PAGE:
Students excited for in-person learning as schools partially reopen
Manitoba schools are starting to open with distancing measures, smaller classes and hand sanitizer
Hallways were quiet and hand sanitizer was plenty as some students headed back to class in Winnipeg on Monday.
Schools across Manitoba partially reopened to students and teachers as part of the province's second phase of reopening amid the COVID-19 pandemic.
At Maples Collegiate, a handful of students attending an aviation, trades and technology class were glad to be back.
"I feel really good," said student Reza Heidari. "It's really hard to stay motivated at home, that's why I am here today and it's easier for me to learn in person."
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Ralph Oliveros, 18, said after spending most of the last two months at home since schools closed in March, he needed to get back to class.
"It's been torturous — boredom and a lot of sleep," he said. "I've definitely learned more in like the last hour I've been here than I've learned the past few days I was online."
Students are being invited back to schools to attend one-on-one instruction and small group classes over the month of June.
Instructor Andreas Laubstedt said while online learning has its place, it's no replacement for in-person instruction.
"We have an engine behind me and students can grab onto stuff, hold onto stuff," he said. "I can't deliver that from my living room at home, sitting in front of my computer, so I'm really happy to be back in the classroom. I think it's a good thing."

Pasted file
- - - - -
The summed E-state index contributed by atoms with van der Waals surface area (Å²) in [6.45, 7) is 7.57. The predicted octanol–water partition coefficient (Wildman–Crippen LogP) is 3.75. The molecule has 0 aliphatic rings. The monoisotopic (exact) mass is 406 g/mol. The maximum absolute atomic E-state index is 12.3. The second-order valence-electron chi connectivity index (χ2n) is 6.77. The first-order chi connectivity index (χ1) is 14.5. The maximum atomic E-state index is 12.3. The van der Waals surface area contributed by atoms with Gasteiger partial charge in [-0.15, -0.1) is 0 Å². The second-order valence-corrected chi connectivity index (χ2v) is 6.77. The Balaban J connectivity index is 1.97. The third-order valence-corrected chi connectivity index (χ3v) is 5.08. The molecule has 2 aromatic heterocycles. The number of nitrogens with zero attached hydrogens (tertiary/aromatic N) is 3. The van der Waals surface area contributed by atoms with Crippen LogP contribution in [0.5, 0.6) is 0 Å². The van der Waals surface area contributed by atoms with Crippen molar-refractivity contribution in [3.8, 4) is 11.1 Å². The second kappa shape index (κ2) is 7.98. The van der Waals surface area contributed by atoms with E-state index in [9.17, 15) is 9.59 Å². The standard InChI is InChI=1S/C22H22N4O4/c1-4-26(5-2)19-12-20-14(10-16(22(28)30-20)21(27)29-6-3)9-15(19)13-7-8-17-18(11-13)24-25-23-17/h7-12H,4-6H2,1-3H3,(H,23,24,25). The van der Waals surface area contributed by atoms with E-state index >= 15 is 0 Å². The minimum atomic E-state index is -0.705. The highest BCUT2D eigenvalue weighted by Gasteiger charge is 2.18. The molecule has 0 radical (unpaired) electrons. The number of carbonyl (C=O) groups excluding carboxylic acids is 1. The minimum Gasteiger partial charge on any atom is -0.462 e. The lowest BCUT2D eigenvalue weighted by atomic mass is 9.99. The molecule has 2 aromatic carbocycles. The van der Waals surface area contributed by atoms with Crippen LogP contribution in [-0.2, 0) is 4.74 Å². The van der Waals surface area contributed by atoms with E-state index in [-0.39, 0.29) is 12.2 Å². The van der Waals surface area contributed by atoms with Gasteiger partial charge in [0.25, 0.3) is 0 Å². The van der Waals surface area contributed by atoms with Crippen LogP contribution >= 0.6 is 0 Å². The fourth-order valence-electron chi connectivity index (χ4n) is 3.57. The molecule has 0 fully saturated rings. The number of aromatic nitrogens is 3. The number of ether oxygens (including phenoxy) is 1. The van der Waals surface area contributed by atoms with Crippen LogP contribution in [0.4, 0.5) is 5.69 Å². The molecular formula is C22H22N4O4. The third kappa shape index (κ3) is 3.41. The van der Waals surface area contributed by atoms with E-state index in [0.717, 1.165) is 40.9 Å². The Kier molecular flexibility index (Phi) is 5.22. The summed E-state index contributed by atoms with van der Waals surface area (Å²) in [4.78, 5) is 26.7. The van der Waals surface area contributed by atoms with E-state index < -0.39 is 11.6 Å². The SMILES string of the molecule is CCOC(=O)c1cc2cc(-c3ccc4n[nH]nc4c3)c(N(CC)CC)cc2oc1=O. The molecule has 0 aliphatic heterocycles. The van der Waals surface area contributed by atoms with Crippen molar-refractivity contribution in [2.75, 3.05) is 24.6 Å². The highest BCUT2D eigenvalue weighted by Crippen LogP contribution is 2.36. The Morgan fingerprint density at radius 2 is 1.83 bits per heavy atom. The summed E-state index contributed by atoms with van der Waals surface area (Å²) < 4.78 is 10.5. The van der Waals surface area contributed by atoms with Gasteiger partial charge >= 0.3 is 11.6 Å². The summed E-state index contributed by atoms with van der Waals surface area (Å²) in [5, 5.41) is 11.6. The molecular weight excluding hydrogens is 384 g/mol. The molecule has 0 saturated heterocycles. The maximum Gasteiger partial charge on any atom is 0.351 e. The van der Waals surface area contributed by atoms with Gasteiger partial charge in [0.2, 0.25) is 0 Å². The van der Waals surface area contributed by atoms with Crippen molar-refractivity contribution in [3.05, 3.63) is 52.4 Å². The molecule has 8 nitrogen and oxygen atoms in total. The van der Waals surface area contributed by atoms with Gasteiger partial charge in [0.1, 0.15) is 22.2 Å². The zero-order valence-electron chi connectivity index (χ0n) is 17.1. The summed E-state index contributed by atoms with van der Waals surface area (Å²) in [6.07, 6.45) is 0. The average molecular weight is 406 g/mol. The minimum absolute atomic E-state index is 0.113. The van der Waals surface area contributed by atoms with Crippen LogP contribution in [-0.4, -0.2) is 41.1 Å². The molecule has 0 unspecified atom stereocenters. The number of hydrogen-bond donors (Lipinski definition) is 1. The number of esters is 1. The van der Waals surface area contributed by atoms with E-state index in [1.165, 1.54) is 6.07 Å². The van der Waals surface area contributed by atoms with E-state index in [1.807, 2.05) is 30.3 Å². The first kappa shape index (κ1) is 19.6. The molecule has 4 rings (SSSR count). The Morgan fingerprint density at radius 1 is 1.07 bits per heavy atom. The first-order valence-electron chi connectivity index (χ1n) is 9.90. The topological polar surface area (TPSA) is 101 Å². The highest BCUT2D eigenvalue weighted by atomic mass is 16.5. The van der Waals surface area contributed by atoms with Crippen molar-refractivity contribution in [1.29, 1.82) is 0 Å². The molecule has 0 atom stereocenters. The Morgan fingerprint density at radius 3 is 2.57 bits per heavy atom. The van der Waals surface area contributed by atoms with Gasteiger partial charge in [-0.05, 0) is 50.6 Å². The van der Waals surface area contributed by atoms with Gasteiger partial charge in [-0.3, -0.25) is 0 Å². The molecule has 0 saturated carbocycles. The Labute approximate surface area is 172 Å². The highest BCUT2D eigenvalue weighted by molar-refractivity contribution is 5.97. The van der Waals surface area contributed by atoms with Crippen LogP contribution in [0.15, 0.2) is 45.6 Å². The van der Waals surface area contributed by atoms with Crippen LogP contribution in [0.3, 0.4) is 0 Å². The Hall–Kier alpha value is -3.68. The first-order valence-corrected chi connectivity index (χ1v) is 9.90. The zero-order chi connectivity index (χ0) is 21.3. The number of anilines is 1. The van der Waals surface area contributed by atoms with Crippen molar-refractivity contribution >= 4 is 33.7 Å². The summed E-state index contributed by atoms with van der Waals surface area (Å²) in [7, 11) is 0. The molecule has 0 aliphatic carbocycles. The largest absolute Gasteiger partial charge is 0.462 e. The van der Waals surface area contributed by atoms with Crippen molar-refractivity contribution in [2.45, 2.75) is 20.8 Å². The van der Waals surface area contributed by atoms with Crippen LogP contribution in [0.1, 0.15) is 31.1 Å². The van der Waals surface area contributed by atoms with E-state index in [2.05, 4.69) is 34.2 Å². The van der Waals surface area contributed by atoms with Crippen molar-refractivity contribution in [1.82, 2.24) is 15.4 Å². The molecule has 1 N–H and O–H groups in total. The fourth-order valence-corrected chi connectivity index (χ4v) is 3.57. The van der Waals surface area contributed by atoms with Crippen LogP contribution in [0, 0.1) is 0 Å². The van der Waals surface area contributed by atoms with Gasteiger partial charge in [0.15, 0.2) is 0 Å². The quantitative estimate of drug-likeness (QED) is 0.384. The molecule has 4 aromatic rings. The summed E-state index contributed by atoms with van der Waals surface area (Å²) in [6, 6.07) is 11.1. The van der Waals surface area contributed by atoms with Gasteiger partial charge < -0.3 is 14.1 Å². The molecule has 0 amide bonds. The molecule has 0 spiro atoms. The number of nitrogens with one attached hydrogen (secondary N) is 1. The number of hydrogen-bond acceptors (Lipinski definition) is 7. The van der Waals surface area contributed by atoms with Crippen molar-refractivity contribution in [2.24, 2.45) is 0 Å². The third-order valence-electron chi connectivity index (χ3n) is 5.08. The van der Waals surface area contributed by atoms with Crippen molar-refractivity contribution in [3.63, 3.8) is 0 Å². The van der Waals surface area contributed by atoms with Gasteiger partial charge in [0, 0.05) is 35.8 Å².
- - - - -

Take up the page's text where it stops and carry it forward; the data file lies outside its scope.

Before entering the classroom, students must wash or sanitize their hands, sign in and answer a series of questions to ensure they are healthy, Laubstedt said.
Desks are spaced two metres apart and students can only spend time in the classroom they are attending, he added.
Oliveros admits the set-up feels a bit strange but he and his classmates said they feel safe.
"Really comfortable, really safe," he said. "I think if everybody was to take part and do their role properly it will be smooth sailing from here on out."
Outside the collegiate, Grade 10 student Rebecca Cabral stopped by to visit the teachers she's missing. She doesn't have her in-class appointment until next week but she is eager to return.
"I miss being in school and I really don't like online," she said. "I find that when the teacher's actually there in front of you it's way easier to go ahead and learn because you can ask questions rather than waiting for an email."